What’s staggering is that before this decade no Go program in the world could compete with a good decent amateur, let alone a professional. The first computer victory against a human professional was not until 2015 when AlphaGo beat Fan Hui—think about that, over three years Go programs have gone from ‘unable to beat a professional’ to ‘on a par with the best players’ to ‘better than the world champion’ to ‘so good its playing a fundamentally different game than humans’. Apparently when humans now pay the program they can’t understand its moves at all: nothing makes sense, the machine never seems to be building a winning position until suddenly the game turns and the human’s position is revealed to be hopeless. This is kind of awe-inspiring when confined to a Go board, and (to me) worrying outside of it. I thought those worries were a long way off.
However. Last month I went to a meeting in which the sales people updated us on the business’ relationship with Amazon (which, as you can imagine, is a big chunk of sales for a publishing company). Understanding how wholesalers decide to buy stock and predicting future ordering patterns is a major concern for Sales and this is particularly difficult in the case of Amazon for a number of reasons: sheer scale means that no single person is ultimately responsible for buying policy and policy decisions are taken a long way away from their effects; it is a prestigious and competitive company and while our sales people stay in role a long time, Amazon’s buyers rotate rapidly.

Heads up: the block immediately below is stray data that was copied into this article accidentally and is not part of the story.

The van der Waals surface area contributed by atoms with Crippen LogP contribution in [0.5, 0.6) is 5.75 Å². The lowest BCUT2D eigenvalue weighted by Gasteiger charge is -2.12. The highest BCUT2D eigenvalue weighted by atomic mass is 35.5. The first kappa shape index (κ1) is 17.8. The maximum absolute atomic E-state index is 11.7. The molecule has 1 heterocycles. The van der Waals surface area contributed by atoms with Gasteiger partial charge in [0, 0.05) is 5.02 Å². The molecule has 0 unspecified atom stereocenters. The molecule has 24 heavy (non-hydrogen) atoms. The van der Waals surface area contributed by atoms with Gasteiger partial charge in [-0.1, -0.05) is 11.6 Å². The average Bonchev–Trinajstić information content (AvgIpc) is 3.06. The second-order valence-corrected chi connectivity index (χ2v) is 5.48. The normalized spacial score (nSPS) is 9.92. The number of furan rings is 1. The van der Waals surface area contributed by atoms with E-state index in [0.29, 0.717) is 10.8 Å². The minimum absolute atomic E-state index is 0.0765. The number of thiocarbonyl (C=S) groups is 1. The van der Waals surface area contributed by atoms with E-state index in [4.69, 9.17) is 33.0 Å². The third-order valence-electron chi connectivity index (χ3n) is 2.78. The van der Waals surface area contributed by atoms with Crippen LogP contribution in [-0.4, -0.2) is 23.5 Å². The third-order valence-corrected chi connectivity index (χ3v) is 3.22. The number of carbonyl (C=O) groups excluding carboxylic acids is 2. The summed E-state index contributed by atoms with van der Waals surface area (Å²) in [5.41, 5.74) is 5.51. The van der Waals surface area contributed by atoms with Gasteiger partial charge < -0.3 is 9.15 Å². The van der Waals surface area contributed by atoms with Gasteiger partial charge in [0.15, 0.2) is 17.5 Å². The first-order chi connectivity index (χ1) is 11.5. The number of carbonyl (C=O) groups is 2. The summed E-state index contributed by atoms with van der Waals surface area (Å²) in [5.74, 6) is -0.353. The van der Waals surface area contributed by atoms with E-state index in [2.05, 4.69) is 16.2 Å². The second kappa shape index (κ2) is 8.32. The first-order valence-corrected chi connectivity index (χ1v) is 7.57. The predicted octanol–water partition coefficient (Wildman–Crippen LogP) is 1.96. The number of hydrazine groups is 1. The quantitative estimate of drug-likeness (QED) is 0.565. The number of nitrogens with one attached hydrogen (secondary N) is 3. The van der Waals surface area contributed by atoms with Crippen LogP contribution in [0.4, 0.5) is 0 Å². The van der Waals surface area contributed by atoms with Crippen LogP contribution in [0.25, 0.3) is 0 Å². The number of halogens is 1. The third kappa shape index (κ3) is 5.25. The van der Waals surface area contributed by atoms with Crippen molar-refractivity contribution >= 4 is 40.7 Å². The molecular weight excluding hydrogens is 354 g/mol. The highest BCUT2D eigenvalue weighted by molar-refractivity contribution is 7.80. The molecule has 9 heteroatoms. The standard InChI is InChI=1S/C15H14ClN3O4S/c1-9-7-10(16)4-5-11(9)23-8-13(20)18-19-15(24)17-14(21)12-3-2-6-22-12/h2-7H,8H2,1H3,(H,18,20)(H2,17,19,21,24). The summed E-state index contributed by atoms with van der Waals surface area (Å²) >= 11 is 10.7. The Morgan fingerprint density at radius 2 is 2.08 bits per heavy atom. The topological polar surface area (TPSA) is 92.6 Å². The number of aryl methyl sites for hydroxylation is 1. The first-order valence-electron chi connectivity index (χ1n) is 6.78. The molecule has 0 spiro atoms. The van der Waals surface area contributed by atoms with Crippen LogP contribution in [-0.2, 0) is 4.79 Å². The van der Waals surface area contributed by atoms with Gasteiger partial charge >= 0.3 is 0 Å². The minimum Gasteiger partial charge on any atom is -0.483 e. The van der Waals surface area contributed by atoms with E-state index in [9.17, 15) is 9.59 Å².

It is a cliché that large organisations are in some ways like minds with individual workers as neurons. Being far vaster than averagely large corporations, the mind of Amazon is correspondingly more complicated and inscrutable. I often think of Sales’ interactions with Amazon as an oracle trying to interpret a capricious God.1 True understanding is impossible but the skilled seer can, sometimes, correctly interpret the pattern of entrails across the spreadsheet’s cells.
Or so it used to be. In this particular meeting our sales people were very happy because Amazon’s ordering is way up on last year. Why? they asked Amazon’s buyers. The buyers didn’t know, but not for the usual cog-in-a-wheel reason: it turns out Amazon has turned over demand planning to machine learning algorithms, the same technologies that govern AlphaGo and others.2 The organisation-as-a-mind metaphor is replaced with the very real question of what we call the entity that’s making Amazon’s buying choices now. There’s no reason to believe, so far as I can see, that this entity must prove any less adept (relative to humans) at the buying-and-selling game than AlphaGo has at the world’s deepest board game.
Which, for me, raises an obvious question: if Amazon sees itself as in competition with its suppliers to get the most product from them at the lowest price, what happens next year when it makes its superhuman game-changing move?
The other metaphor I turn to is an abusive relationship, but let’s keep things plausibly professional here. ↩︎
The person explaining this to us said: “I don’t know, I expect you guys understand this a lot better than me, but the gist is that the parameters for the ordering algorithms aren’t set by humans—their algorithms write their algorithms”.
(The algorithms can be thought of as the BRAIN of the computer.) ↩︎